Ferry Searches During Times of Crisis
Written by Margaret Fisher, Washington State Administrative Office of the Courts (AOC). For more information, contact AOC Court Services, 1206 Quince Street SE, PO Box 41170, Olympia, WA 98504-1170. For an electronic copy of this lesson, or to view other lesson plans, visit Educational Resources on the Washington Courts Web site at: www.courts.wa.gov/education/.
One class period (approximately 50 minutes)
One copy of Handout 1 (Ferry Search Case Study) for each student
Scale that measures how much information and what kind of information.
No Information means the officer doesn't know anything about the location of evidence linked to a crime.
Hunch means the officer has a gut feeling that something is not right, but the officer cannot point to any specific facts; it is something like intuition.
Suspicion means the officer knows a minor fact or knows some larger fact from an unknown or unreliable source that suggests evidence may be located somewhere. For instance, an officer stops a person on the street to ask a question, and the person quickly puts a hand in a pocket. Or, the officer may find a piece of paper on the street, which says that a particular person is selling drugs.
Reasonable Grounds (also called Reasonable Belief and Reasonable Suspicion) means the officer knows several minor facts, or a larger fact, or a large fact from a source of unknown reliability that points to a particular person engaging in some criminal activity. For example, a teacher standing outside a girls' lavatory smells cigarette smoke coming from the lavatory. The only two girls in the lavatory then leave together. The teacher has reasonable grounds, but not probable cause, to believe the girls have cigarettes in their purses (a violation of a school rule).
Probable Cause means an officer has enough evidence to lead a reasonable person to believe that the items searched for are connected with criminal activity and will be found in the place to be searched. For example, an increase of 200 to 300 percent in power consumption within a building is not enough alone to establish probable cause to believe that a drug-growing operation is under way inside. However, such an increase, with other suspicious facts including an anonymous phone call claiming that people at a certain place are growing drugs, is enough for probable cause and a search warrant.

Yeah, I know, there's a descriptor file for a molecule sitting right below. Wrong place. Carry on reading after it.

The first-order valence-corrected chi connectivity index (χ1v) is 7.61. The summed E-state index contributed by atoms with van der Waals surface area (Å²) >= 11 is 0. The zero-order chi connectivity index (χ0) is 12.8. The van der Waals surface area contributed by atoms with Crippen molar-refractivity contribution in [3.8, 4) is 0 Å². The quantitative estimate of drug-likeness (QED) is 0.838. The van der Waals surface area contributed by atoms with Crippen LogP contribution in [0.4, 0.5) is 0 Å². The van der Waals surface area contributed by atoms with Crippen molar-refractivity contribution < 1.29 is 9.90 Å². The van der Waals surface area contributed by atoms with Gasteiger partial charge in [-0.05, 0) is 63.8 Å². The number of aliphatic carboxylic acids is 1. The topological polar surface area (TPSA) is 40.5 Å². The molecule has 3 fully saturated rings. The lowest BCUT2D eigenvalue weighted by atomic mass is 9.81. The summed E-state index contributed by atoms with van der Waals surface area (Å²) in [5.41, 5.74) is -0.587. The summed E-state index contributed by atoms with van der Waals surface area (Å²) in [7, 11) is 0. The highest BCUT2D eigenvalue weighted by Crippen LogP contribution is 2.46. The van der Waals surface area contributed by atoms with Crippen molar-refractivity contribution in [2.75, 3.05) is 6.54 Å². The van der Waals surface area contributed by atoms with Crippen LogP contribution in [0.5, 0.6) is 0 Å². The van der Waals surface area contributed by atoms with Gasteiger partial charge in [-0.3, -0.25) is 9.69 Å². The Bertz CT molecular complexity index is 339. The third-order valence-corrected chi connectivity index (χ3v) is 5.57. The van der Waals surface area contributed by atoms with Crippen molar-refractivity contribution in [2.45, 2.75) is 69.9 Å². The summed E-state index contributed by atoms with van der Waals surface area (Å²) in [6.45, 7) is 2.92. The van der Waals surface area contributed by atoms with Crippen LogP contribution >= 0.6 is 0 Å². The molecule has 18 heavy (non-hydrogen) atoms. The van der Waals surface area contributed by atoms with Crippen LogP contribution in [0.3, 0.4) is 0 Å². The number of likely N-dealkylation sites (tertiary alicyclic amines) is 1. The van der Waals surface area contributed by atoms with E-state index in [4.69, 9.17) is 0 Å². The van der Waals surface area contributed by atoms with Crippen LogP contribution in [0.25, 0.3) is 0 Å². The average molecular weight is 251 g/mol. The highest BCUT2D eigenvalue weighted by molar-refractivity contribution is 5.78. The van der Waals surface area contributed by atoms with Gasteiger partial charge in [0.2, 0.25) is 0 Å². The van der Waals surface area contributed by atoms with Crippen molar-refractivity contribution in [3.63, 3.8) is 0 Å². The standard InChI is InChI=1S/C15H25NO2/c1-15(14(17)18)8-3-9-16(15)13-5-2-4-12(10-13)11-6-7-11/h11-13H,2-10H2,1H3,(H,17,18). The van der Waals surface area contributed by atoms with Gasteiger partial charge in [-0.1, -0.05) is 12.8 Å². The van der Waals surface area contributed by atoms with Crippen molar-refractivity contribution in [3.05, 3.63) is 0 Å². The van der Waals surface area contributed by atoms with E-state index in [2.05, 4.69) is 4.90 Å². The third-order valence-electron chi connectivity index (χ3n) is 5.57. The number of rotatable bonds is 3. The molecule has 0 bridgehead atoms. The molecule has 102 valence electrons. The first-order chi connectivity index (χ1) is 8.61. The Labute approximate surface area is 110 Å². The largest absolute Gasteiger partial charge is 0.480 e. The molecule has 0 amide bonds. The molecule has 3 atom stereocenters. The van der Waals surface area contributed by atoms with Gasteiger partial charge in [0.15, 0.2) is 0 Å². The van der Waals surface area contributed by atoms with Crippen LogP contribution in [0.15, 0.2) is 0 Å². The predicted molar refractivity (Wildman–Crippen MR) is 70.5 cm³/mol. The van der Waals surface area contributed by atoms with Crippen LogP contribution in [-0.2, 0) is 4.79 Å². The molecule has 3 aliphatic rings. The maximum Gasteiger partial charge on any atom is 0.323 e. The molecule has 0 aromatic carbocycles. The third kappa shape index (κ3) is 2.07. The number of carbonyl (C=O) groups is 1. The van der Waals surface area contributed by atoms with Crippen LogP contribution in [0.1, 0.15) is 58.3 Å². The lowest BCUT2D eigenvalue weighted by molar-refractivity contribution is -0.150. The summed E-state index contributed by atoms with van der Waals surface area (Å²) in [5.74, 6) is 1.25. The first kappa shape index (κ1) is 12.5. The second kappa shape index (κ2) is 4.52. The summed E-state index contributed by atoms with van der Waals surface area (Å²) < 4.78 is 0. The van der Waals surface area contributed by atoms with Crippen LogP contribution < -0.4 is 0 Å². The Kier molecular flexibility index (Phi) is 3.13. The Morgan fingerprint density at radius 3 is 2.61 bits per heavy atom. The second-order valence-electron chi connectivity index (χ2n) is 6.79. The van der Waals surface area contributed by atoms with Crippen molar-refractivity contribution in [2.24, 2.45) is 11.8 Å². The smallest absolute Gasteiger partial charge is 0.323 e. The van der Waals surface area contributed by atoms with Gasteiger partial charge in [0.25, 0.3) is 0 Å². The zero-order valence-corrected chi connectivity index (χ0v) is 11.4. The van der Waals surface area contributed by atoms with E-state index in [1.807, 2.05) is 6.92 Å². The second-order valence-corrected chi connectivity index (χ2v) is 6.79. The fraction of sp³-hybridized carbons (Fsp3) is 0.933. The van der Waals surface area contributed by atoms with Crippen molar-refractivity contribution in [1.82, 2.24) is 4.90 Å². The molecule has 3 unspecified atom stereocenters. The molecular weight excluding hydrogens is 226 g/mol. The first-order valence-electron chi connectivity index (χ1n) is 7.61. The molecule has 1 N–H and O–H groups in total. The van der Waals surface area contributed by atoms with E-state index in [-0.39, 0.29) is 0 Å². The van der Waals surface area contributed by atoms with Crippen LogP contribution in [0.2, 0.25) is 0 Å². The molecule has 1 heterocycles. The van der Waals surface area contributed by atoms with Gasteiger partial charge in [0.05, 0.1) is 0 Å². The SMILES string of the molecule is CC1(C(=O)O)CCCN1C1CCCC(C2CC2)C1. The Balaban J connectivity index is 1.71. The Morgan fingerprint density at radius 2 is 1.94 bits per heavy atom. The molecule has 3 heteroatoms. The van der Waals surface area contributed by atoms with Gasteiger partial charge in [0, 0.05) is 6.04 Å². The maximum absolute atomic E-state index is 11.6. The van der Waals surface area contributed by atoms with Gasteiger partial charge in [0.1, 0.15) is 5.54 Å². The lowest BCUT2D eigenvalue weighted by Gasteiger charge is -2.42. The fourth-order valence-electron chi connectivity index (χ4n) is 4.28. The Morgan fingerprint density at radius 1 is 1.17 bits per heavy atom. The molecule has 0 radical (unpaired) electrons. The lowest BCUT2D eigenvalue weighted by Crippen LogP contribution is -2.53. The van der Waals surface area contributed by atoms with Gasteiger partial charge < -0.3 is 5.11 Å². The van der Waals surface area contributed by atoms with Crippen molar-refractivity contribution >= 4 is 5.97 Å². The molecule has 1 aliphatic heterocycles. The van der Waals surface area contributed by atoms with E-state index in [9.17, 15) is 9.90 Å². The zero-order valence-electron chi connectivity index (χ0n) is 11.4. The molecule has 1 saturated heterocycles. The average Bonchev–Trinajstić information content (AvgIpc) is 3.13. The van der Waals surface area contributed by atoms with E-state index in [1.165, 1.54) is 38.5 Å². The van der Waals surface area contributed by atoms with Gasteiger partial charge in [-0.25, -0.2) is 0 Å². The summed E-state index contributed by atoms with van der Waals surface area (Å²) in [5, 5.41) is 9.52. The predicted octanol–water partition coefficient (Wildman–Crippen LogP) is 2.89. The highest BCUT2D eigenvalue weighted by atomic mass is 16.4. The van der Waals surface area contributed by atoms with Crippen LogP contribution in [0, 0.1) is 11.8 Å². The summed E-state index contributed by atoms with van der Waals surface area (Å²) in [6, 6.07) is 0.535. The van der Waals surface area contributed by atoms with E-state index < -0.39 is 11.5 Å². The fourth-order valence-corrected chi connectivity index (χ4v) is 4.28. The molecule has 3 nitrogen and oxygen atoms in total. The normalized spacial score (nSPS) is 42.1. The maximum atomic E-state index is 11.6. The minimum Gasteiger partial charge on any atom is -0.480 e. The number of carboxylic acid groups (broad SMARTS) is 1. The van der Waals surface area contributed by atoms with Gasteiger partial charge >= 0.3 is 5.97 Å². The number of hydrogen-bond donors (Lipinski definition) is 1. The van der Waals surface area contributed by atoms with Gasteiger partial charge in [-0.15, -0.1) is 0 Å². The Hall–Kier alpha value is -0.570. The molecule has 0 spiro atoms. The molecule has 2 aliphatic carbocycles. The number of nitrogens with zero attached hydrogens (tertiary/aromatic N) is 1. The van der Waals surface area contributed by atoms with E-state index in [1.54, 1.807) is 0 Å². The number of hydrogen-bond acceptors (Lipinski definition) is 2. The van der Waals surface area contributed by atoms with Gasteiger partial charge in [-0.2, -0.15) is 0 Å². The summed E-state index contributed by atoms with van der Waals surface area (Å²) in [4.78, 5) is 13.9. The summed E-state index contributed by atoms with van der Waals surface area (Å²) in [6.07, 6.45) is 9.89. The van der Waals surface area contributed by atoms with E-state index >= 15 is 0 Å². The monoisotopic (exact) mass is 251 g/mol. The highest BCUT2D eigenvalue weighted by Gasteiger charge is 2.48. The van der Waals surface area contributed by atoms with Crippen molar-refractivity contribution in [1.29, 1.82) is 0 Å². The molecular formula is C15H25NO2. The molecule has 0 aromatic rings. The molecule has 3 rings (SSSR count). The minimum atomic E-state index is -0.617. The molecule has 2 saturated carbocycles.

Preponderance of the Evidence is the amount of evidence needed to be successful when suing in a civil case. It means that evidence must be "more likely than not," or more than 50 percent.
Beyond a Reasonable Doubt is the highest amount of proof; it is required to convict a person of a criminal charge.
Certainty means that there is not even an unreasonable doubt as to its truth.
Tell students there are many exceptions to the search warrant requirement in Washington. Brainstorm a quick list without expanding on the exceptions: incident to a lawful arrest, emergency searches, plain view, consent searches, appropriate investigative stop and frisk for weapons, exigent circumstances with probable cause to search, incident to hot pursuit of fleeing felon, vehicles, proper inventory searches, and schools.
Tell students that this class will focus on random searches of passenger vehicles seeking to board state ferries, which is not yet one of the exceptions. Clarify that students understand that random means that there was no information known to the officer prior to the search that illegal items might be found in that specific vehicle.
In the unlikely event that all students vote the same way, ask students to think like lawyers and provide the arguments to support the other view. Allow up to 15 minutes for group responses and discussion.
Students’ viewpoints in favor of the searches may include that the risk of harm is at least equal to the problems at airports where these type searches are legal; the intrusion is minimal; and other arguments.
Viewpoints against the searches may include issues such as how long the state of crisis will last, since terrorism is an on-going problem; democracy is risky; the terrorists win if citizens give up their privacy rights; the constitution has only limited exceptions to the warrant requirement and should not allow for expansions; and other arguments.
However, on July 1, 2003, the Homeland Security Department announced new security rules that affect the whole maritime industry, including 10,000 ships and 5,000 coastal facilities. U.S. Transportation Secretary said America's ports are more vulnerable to terrorist attacks than any other part of the transportation industry. The new rules did not mandate car and passenger screening on ferries, but they do require that ferry operators come up with a new, tighter security plan that could include such screenings. In March 2005, the Governor created the Vessel and Terminal Security (VATS), a new division within the Washington State Patrol, to increase coordination and security efforts for the state’s ferries system. Under normal security conditions, officers with explosive-sniffing dogs patrol the lines of vehicles and foot passengers before boarding. If the dogs hit on something, they'll do a further search of the passenger and the vehicle. If the security level were raised to a higher state of alert, this could change.
Ferry Searches During Times of Crisis
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